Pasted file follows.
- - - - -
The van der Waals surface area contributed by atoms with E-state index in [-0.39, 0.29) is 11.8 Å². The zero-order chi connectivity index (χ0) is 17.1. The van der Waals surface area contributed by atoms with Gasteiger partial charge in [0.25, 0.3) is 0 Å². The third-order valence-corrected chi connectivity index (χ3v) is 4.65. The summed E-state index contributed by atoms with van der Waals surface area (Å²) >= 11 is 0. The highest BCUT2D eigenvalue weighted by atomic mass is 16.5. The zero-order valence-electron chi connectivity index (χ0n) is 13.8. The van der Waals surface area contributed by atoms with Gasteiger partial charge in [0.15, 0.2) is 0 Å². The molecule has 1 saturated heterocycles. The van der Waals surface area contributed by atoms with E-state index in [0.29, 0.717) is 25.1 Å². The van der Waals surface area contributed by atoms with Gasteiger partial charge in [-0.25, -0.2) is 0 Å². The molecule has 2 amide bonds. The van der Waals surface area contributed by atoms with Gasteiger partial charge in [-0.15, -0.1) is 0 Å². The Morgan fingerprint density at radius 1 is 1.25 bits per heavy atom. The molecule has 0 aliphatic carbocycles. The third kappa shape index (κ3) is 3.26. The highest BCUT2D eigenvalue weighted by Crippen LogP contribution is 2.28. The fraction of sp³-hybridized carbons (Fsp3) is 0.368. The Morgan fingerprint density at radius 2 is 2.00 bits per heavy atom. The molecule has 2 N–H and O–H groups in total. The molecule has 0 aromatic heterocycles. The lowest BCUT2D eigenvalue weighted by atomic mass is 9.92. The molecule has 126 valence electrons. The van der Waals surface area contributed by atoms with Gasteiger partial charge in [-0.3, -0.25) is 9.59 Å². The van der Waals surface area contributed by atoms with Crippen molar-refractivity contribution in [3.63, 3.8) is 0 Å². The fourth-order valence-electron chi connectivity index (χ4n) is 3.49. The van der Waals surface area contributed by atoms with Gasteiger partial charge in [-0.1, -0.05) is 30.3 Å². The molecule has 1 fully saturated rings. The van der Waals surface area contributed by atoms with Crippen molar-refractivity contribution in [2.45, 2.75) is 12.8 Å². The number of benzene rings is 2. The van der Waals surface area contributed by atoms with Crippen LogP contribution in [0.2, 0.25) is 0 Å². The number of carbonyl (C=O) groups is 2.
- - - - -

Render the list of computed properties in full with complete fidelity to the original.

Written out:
The van der Waals surface area contributed by atoms with E-state index in [-0.39, 0.29) is 11.8 Å². The zero-order chi connectivity index (χ0) is 17.1. The van der Waals surface area contributed by atoms with Gasteiger partial charge in [0.25, 0.3) is 0 Å². The third-order valence-corrected chi connectivity index (χ3v) is 4.65. The summed E-state index contributed by atoms with van der Waals surface area (Å²) >= 11 is 0. The highest BCUT2D eigenvalue weighted by atomic mass is 16.5. The zero-order valence-electron chi connectivity index (χ0n) is 13.8. The van der Waals surface area contributed by atoms with Gasteiger partial charge in [0.15, 0.2) is 0 Å². The molecule has 1 saturated heterocycles. The van der Waals surface area contributed by atoms with E-state index in [0.29, 0.717) is 25.1 Å². The van der Waals surface area contributed by atoms with Gasteiger partial charge in [-0.25, -0.2) is 0 Å². The molecule has 2 amide bonds. The van der Waals surface area contributed by atoms with Gasteiger partial charge in [-0.15, -0.1) is 0 Å². The Morgan fingerprint density at radius 1 is 1.25 bits per heavy atom. The molecule has 0 aliphatic carbocycles. The third kappa shape index (κ3) is 3.26. The highest BCUT2D eigenvalue weighted by Crippen LogP contribution is 2.28. The fraction of sp³-hybridized carbons (Fsp3) is 0.368. The Morgan fingerprint density at radius 2 is 2.00 bits per heavy atom. The molecule has 2 N–H and O–H groups in total. The molecule has 0 aromatic heterocycles. The lowest BCUT2D eigenvalue weighted by atomic mass is 9.92. The molecule has 126 valence electrons. The van der Waals surface area contributed by atoms with Gasteiger partial charge in [-0.3, -0.25) is 9.59 Å². The van der Waals surface area contributed by atoms with Crippen molar-refractivity contribution in [3.63, 3.8) is 0 Å². The fourth-order valence-electron chi connectivity index (χ4n) is 3.49. The van der Waals surface area contributed by atoms with Gasteiger partial charge in [-0.1, -0.05) is 30.3 Å². The molecule has 1 fully saturated rings. The van der Waals surface area contributed by atoms with Crippen molar-refractivity contribution in [2.45, 2.75) is 12.8 Å². The number of benzene rings is 2. The van der Waals surface area contributed by atoms with Crippen LogP contribution in [0.2, 0.25) is 0 Å². The number of carbonyl (C=O) groups is 2.